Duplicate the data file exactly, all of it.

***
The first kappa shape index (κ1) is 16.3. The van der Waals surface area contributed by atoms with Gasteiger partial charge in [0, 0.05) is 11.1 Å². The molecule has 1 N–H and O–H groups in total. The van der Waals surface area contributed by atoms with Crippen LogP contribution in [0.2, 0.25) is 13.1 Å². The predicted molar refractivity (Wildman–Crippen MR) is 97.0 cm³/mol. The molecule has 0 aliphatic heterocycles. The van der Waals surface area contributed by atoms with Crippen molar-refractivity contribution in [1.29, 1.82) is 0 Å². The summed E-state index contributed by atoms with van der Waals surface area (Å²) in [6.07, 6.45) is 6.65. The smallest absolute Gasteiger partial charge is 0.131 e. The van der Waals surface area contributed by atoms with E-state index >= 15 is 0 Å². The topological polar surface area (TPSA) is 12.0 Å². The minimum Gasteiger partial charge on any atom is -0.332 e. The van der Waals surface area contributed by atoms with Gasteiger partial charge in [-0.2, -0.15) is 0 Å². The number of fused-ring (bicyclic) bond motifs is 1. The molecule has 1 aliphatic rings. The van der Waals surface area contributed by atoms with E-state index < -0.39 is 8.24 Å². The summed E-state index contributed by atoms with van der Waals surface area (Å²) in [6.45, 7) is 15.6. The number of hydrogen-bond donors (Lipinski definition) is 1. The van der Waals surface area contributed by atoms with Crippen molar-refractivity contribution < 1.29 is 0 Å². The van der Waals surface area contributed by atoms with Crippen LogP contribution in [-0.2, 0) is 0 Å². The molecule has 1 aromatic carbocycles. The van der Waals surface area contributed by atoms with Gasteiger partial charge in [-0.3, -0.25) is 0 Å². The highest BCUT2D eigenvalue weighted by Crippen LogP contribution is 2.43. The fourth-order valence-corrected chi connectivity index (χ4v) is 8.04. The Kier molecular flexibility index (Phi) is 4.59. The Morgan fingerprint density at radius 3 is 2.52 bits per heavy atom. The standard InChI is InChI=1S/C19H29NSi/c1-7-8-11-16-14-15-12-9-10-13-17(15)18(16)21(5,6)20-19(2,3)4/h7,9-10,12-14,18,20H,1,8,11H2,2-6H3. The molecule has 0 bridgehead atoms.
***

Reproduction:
The first kappa shape index (κ1) is 16.3. The van der Waals surface area contributed by atoms with Gasteiger partial charge in [0, 0.05) is 11.1 Å². The molecule has 1 N–H and O–H groups in total. The van der Waals surface area contributed by atoms with Crippen LogP contribution in [0.2, 0.25) is 13.1 Å². The predicted molar refractivity (Wildman–Crippen MR) is 97.0 cm³/mol. The molecule has 0 aliphatic heterocycles. The van der Waals surface area contributed by atoms with Crippen molar-refractivity contribution in [1.29, 1.82) is 0 Å². The summed E-state index contributed by atoms with van der Waals surface area (Å²) in [6.07, 6.45) is 6.65. The smallest absolute Gasteiger partial charge is 0.131 e. The van der Waals surface area contributed by atoms with E-state index >= 15 is 0 Å². The topological polar surface area (TPSA) is 12.0 Å². The minimum Gasteiger partial charge on any atom is -0.332 e. The van der Waals surface area contributed by atoms with Gasteiger partial charge in [-0.2, -0.15) is 0 Å². The number of fused-ring (bicyclic) bond motifs is 1. The molecule has 1 aliphatic rings. The van der Waals surface area contributed by atoms with E-state index < -0.39 is 8.24 Å². The summed E-state index contributed by atoms with van der Waals surface area (Å²) in [6.45, 7) is 15.6. The number of hydrogen-bond donors (Lipinski definition) is 1. The van der Waals surface area contributed by atoms with Crippen molar-refractivity contribution < 1.29 is 0 Å². The van der Waals surface area contributed by atoms with Crippen LogP contribution in [-0.2, 0) is 0 Å². The molecule has 1 aromatic carbocycles. The van der Waals surface area contributed by atoms with Gasteiger partial charge in [-0.3, -0.25) is 0 Å². The highest BCUT2D eigenvalue weighted by Crippen LogP contribution is 2.43. The fourth-order valence-corrected chi connectivity index (χ4v) is 8.04. The Kier molecular flexibility index (Phi) is 4.59. The Morgan fingerprint density at radius 3 is 2.52 bits per heavy atom. The standard InChI is InChI=1S/C19H29NSi/c1-7-8-11-16-14-15-12-9-10-13-17(15)18(16)21(5,6)20-19(2,3)4/h7,9-10,12-14,18,20H,1,8,11H2,2-6H3. The molecule has 0 bridgehead atoms.